What Is a Commission?
There are important differences between commissions and fees, at least in the way these words are used to describe professional advisors in the financial services industry. A commission-based advisor or broker makes money by selling investment products such as mutual funds and annuities and conducting transactions with the client's money. A fee-based advisor charges a flat rate for managing a client's money. This may be either a dollar amount or a percentage of assets under management (AUM). Sales between family members are often gifts of equity, which are not commission-based.
A fee-based advisor charges a flat rate for managing a client's money, while a commission-based advisor makes money by selling investment products and conducting transactions.
- Full-service brokerages derive much of their profit from charging commissions on client transactions.
- Commission-based advisors make money from buying and selling products on behalf of their clients.
- When considering a brokerage or advisor, look at the full list of commissions for services.
Full-service brokerages derive much of their profit from charging commissions on client transactions. Commissions vary widely from brokerage to brokerage, and each has its own fee schedule for various services. When determining the gains and losses from selling a stock, it's important to factor in the cost of commissions in order to be completely accurate.
Commissions can be charged if an order is filled, canceled, or modified, and even if it expires. In most situations, when an investor places a market order that goes unfilled, no commission is charged. However, if the order is canceled or modified, the investor may find extra charges added to the commission. Limit orders that go partially filled often will incur a fee, sometimes on a prorated basis.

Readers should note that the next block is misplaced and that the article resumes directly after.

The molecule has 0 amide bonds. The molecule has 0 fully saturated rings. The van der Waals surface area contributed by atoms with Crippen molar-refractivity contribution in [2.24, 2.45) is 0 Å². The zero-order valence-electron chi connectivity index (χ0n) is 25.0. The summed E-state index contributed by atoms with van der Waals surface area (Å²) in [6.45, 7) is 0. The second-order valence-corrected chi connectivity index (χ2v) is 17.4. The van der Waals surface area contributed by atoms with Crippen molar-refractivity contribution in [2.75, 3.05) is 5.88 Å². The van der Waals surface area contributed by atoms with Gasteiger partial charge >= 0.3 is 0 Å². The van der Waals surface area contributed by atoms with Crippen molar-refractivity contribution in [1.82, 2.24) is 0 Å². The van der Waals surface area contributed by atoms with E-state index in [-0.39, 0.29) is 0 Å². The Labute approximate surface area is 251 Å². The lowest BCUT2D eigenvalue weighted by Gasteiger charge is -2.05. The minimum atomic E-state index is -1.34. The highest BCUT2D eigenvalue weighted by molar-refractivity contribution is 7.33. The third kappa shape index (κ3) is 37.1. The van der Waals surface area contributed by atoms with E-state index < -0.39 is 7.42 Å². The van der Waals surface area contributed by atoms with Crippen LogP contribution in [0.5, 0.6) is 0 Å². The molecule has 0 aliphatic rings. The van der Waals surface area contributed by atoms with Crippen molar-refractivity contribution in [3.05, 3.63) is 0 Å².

Commissions can eat into an investor’s returns. Suppose Susan buys 100 shares of Conglomo Corp. for $10 each. Her broker charges a 2.5% commission on the deal, so Susan pays $1,000 for the shares, plus $25. Six months later, her shares have appreciated 10% and Susan sells them. Her broker charges a 2% commission on the sale, or $22. Susan’s investment earned her a $100 profit, but she paid $47 in commissions on the two transactions. Her net gain is only $53.
For this reason, online discount brokerages and robo-advisors are gaining popularity in the 21st century. These services provide access to stocks, index funds, exchange-traded funds (ETFs), and more on a user-friendly platform for self-directed investors. Most charge a flat fee for trades, commonly $4.95. Such services provide a wealth of financial news and information but little or no personalized advice. This can prove troublesome for rookie investors.
Commissions vs. Fees
Financial advisors often advertise themselves as being fee-based rather than commission-based. A fee-based advisor charges a flat rate for managing a client's money, regardless of the type of investment products the client ends up purchasing. This flat rate will be either a dollar amount or a percentage of assets under management (AUM).
A commission-based advisor derives income from selling investment products, such as mutual funds and annuities, and conducting transactions with the client's money. Thus, the advisor gets more money by selling products that offer higher commissions, such as annuities or universal life insurance, and by moving the client's money around more frequently.
A professional advisor has a fiduciary responsibility to offer the investments that best serve the client's interests. That said, a commission-based advisor may try to steer clients toward investment products that pay generous commissions.